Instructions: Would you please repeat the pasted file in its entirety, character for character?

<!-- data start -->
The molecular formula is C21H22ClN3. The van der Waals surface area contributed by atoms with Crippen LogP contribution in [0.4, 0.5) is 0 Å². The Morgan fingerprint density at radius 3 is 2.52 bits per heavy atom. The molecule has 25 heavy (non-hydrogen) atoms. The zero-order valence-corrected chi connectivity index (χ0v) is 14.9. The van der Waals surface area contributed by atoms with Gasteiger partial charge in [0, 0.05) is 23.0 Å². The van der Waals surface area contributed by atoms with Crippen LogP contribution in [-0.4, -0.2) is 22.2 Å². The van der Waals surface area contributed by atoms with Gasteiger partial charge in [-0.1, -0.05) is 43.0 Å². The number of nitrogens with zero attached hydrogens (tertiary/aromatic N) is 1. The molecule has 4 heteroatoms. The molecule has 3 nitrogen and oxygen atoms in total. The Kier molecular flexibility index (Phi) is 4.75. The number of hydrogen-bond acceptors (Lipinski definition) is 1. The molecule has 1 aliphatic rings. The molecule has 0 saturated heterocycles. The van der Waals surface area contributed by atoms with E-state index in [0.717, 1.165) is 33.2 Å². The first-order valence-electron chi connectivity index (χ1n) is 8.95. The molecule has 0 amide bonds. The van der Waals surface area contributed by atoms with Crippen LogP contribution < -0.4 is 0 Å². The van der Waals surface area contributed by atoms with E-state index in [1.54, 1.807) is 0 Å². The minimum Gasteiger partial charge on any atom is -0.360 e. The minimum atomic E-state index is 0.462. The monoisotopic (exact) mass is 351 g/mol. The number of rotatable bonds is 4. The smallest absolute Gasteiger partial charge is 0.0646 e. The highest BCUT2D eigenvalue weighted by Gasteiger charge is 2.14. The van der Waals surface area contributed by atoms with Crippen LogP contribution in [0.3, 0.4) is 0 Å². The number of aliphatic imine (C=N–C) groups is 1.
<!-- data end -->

The molecular formula is C21H22ClN3. The van der Waals surface area contributed by atoms with Crippen LogP contribution in [0.4, 0.5) is 0 Å². The Morgan fingerprint density at radius 3 is 2.52 bits per heavy atom. The molecule has 25 heavy (non-hydrogen) atoms. The zero-order valence-corrected chi connectivity index (χ0v) is 14.9. The van der Waals surface area contributed by atoms with Gasteiger partial charge in [0, 0.05) is 23.0 Å². The van der Waals surface area contributed by atoms with Crippen LogP contribution in [-0.4, -0.2) is 22.2 Å². The van der Waals surface area contributed by atoms with Gasteiger partial charge in [-0.1, -0.05) is 43.0 Å². The number of nitrogens with zero attached hydrogens (tertiary/aromatic N) is 1. The molecule has 4 heteroatoms. The molecule has 3 nitrogen and oxygen atoms in total. The Kier molecular flexibility index (Phi) is 4.75. The number of hydrogen-bond acceptors (Lipinski definition) is 1. The molecule has 1 aliphatic rings. The molecule has 0 saturated heterocycles. The van der Waals surface area contributed by atoms with E-state index in [0.717, 1.165) is 33.2 Å². The first-order valence-electron chi connectivity index (χ1n) is 8.95. The molecule has 0 amide bonds. The van der Waals surface area contributed by atoms with Crippen LogP contribution < -0.4 is 0 Å². The van der Waals surface area contributed by atoms with E-state index in [1.54, 1.807) is 0 Å². The minimum Gasteiger partial charge on any atom is -0.360 e. The minimum atomic E-state index is 0.462. The monoisotopic (exact) mass is 351 g/mol. The number of rotatable bonds is 4. The smallest absolute Gasteiger partial charge is 0.0646 e. The highest BCUT2D eigenvalue weighted by Gasteiger charge is 2.14. The van der Waals surface area contributed by atoms with Crippen LogP contribution in [0.3, 0.4) is 0 Å². The number of aliphatic imine (C=N–C) groups is 1.